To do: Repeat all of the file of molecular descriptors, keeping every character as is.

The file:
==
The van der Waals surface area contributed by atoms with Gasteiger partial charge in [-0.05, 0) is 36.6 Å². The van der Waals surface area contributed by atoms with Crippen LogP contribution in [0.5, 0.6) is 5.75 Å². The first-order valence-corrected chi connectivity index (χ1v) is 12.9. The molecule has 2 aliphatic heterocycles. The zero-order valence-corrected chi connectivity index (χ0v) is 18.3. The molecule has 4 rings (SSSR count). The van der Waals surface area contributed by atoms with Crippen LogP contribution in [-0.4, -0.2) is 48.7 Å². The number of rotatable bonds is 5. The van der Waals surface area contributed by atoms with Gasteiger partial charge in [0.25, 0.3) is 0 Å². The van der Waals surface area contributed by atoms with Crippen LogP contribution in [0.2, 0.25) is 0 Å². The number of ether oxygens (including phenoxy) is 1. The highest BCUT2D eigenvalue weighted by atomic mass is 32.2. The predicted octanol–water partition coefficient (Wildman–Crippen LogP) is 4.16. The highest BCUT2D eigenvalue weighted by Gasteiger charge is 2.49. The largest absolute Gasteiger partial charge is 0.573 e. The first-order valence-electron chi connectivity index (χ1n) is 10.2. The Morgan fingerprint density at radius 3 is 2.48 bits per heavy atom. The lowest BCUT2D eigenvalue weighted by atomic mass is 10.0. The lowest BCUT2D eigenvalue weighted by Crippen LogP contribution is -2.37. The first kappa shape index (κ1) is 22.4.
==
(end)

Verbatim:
The van der Waals surface area contributed by atoms with Gasteiger partial charge in [-0.05, 0) is 36.6 Å². The van der Waals surface area contributed by atoms with Crippen LogP contribution in [0.5, 0.6) is 5.75 Å². The first-order valence-corrected chi connectivity index (χ1v) is 12.9. The molecule has 2 aliphatic heterocycles. The zero-order valence-corrected chi connectivity index (χ0v) is 18.3. The molecule has 4 rings (SSSR count). The van der Waals surface area contributed by atoms with Crippen LogP contribution in [-0.4, -0.2) is 48.7 Å². The number of rotatable bonds is 5. The van der Waals surface area contributed by atoms with Gasteiger partial charge in [0.25, 0.3) is 0 Å². The van der Waals surface area contributed by atoms with Crippen LogP contribution in [0.2, 0.25) is 0 Å². The number of ether oxygens (including phenoxy) is 1. The highest BCUT2D eigenvalue weighted by atomic mass is 32.2. The predicted octanol–water partition coefficient (Wildman–Crippen LogP) is 4.16. The highest BCUT2D eigenvalue weighted by Gasteiger charge is 2.49. The largest absolute Gasteiger partial charge is 0.573 e. The first-order valence-electron chi connectivity index (χ1n) is 10.2. The Morgan fingerprint density at radius 3 is 2.48 bits per heavy atom. The lowest BCUT2D eigenvalue weighted by atomic mass is 10.0. The lowest BCUT2D eigenvalue weighted by Crippen LogP contribution is -2.37. The first kappa shape index (κ1) is 22.4.